September 17, 2009
Monique Perry Danziger, +1 202 293 0740 ext. 222
WASHINGTON, DC – Following the conclusion of a two day conference titled “Increasing Transparency in Global Finance: A Development Imperative,” the Task Force on Financial Integrity and Economic Development issued the following statement to the members of the G20:
Today the Task Force on Financial Integrity and Economic Development concluded a two-day conference which provided an opportunity to examine in-depth the linkage between global illicit financial flows and their adverse impact on development.
The massive flow of illicit money out of developing nations, estimated at some $1 trillion per year, outpaces current levels of foreign aid by a ratio of nearly 10 to 1. Consisting of tax evasion, tax avoidance, and criminal and corrupt funds, this phenomenon is the most damaging economic condition hurting the global poor.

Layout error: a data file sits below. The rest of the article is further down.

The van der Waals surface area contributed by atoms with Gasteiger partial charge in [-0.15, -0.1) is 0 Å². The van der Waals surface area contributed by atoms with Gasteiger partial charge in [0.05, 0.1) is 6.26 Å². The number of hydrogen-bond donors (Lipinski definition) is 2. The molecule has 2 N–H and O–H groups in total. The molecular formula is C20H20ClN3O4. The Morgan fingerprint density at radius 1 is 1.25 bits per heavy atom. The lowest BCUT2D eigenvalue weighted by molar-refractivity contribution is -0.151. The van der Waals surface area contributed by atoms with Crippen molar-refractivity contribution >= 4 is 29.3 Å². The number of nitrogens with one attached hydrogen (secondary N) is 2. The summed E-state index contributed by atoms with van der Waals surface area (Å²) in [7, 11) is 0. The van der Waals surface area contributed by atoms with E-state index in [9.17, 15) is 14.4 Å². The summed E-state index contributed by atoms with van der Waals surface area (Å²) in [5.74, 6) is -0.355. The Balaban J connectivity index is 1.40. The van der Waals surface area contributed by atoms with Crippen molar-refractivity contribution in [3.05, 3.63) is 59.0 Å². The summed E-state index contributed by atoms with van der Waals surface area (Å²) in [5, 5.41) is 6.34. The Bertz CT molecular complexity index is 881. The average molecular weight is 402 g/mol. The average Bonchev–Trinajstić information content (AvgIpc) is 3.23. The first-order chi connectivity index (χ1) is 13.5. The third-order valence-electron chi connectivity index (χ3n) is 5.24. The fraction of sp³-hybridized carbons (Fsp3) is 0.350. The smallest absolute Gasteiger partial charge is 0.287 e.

Therefore, the Task Force calls on the G20 nations to recognize publicly that the flow of illicit money out of poor countries, facilitated by the global shadow financial system, cripples the ability of these countries to work their way out of poverty. Recognizing this linkage is a vital first step in creating the conditions to eradicate poverty in developing countries. The second step is taking action to stop these flows.
This, we believe, is a development imperative.
Anthea Lawson from Global Witness presented on the international aspect of how lack of beneficial ownership facilitates corruption in developing countries.
Chip Poncy, Director of the Office of Terrorist Financing and Financial Crimes at the U.S. Department of the Treasury rounded out the presentations with remarks on how without beneficial ownership knowledge it is impossible for a financial institution to successfully conduct “know your customer” best practices, creating what Mr. Poncy described as a “systemic vulnerability.”
Check back for copies of speakers presentations, video.